However, this is never a problem for us because our clients go to our evaluators.

As noted before, the whole clearance appeal process can be handled virtually, so neither distance nor location is an issue. In other words, it doesn’t matter where the client lives. Our evaluator is literally a few clicks away.

2. The Letters Of Support

Another key reason administrative review and clearance appeal cases lose is that they rely on insufficient letters of support. In fact, letters that aren’t good enough cause more cases to lose than one could ever imagine. That’s why editing them is such a critical part of our work. My team and I literally spend hours doing this.

Our instructions about how the letters should be done is brought up at our first meeting with a new client (whether virtual, or in-person). We’ll go over what information the letters should contain, and what’s not relevant. We’ll also provide a sample copy for the person to give his or her writers to follow.

In addition, we explain that the letters should first be sent back to us in draft form so that we can make our corrections and then send them back to be finalized.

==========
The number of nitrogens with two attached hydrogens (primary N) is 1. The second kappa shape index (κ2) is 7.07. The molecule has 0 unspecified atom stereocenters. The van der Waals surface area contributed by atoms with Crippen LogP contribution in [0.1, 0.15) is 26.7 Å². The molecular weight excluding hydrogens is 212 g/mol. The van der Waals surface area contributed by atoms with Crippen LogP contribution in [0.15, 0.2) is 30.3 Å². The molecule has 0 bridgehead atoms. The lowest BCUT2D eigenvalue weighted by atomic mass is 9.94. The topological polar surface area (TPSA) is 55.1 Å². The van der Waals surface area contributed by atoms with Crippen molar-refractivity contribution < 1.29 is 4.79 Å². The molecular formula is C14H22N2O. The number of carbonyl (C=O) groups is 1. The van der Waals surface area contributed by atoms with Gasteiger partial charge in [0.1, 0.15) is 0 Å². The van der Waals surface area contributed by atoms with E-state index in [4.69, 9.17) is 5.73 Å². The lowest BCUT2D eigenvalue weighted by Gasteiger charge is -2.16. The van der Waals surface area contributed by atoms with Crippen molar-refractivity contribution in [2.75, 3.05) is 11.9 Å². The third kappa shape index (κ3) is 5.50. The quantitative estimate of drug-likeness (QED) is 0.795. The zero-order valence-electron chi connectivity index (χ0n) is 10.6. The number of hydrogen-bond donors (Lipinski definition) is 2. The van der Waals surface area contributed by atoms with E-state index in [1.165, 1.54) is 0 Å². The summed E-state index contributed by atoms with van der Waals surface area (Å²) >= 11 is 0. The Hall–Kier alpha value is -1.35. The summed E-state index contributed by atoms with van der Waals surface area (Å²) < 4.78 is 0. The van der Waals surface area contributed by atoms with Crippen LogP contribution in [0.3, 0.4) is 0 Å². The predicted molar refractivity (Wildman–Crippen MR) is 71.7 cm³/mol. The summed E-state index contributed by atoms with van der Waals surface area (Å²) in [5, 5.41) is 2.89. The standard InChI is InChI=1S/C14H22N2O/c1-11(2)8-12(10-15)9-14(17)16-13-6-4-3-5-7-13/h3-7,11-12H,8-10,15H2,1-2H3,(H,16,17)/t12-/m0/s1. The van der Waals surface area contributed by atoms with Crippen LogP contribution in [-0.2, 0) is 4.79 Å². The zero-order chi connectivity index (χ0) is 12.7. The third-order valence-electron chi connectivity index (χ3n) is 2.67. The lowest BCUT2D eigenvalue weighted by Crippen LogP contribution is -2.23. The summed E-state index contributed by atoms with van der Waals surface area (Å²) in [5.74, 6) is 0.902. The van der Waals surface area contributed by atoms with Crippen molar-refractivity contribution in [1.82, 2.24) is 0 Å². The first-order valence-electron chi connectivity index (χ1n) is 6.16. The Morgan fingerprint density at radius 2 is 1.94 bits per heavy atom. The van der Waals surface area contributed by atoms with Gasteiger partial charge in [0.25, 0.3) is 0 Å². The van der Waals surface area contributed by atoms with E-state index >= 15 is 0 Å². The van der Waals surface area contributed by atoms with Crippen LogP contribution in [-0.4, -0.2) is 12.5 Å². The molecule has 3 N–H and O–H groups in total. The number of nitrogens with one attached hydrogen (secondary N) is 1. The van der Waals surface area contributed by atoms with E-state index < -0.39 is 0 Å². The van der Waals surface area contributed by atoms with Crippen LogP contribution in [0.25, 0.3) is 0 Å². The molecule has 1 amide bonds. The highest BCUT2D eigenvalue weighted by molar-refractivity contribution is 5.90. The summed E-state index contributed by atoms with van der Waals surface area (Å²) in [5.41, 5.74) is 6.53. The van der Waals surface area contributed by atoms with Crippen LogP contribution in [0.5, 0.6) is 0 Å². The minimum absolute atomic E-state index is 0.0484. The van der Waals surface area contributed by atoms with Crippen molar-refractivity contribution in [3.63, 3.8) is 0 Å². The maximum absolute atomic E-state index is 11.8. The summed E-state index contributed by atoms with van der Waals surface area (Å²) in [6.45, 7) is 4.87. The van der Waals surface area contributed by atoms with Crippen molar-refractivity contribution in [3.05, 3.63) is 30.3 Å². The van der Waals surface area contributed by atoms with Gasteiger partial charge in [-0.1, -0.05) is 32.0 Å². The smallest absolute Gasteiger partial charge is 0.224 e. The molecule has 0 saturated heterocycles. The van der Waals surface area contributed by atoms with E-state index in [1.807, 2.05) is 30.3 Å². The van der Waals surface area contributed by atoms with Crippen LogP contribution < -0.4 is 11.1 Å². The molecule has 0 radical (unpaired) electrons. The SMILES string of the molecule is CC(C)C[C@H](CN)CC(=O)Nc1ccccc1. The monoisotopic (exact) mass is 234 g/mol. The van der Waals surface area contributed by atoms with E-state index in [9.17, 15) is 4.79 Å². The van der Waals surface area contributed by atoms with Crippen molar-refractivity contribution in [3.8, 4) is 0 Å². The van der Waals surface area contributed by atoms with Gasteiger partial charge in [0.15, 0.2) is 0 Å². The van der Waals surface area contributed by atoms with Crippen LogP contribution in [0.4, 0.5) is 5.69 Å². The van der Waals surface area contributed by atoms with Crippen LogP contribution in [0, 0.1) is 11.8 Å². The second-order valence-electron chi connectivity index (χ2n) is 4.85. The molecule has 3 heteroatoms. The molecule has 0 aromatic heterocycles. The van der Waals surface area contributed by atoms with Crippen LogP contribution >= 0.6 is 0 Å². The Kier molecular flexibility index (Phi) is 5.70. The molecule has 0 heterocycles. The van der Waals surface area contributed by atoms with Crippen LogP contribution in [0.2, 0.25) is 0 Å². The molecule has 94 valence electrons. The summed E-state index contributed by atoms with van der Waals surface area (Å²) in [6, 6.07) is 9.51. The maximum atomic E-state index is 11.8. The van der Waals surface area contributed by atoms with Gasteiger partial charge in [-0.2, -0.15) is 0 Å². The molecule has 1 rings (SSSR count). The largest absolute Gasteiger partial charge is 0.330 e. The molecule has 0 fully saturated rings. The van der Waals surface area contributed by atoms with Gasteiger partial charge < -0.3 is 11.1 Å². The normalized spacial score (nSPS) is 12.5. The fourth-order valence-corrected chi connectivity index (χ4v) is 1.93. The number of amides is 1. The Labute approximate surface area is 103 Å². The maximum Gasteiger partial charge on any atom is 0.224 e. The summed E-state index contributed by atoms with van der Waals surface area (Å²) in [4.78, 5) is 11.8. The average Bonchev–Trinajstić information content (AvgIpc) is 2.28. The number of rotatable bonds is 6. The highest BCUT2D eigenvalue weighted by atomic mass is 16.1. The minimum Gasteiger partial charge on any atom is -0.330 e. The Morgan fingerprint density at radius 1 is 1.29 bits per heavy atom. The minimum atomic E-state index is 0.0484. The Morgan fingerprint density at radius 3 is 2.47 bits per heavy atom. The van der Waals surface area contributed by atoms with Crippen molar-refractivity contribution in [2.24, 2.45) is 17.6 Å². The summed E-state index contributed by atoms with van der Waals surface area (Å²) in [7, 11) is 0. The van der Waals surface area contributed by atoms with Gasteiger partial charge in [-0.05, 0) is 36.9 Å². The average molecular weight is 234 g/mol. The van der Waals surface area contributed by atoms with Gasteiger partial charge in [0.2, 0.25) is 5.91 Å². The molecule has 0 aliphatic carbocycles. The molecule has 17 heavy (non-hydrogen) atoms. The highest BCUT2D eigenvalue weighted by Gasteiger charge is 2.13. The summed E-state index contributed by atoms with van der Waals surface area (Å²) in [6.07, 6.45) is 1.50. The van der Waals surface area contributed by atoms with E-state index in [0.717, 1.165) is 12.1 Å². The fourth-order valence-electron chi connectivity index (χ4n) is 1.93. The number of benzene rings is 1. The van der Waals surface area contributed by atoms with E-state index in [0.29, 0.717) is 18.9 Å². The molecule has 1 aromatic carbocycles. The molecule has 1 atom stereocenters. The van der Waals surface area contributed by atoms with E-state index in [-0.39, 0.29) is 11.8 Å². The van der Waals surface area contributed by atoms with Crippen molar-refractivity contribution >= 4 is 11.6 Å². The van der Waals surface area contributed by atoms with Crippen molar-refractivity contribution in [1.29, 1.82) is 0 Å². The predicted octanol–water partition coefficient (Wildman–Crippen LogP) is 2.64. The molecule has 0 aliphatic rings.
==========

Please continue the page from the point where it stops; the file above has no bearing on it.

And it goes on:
Here’s the “kicker,” so to speak: Almost without exception, every letter we get needs substantial editing. MORE than 99% of all letters need work before they can be filed.

This is not an issue of grammar, either. We get letters from college professors, doctors, lawyers, teachers, and people who are otherwise good writers. The problem isn’t one of writing ability, but rather about making sure that the letters contain the required information concerning the person’s drinking and/or drug use and abstinence history.

The “Helpfulness” Problem

What ends up happening is that most letters veer off into legally irrelevant territory. A colleague of mine describes these as “good-guy letters” because the writers inevitably provide extensive and positive commentary about the subject.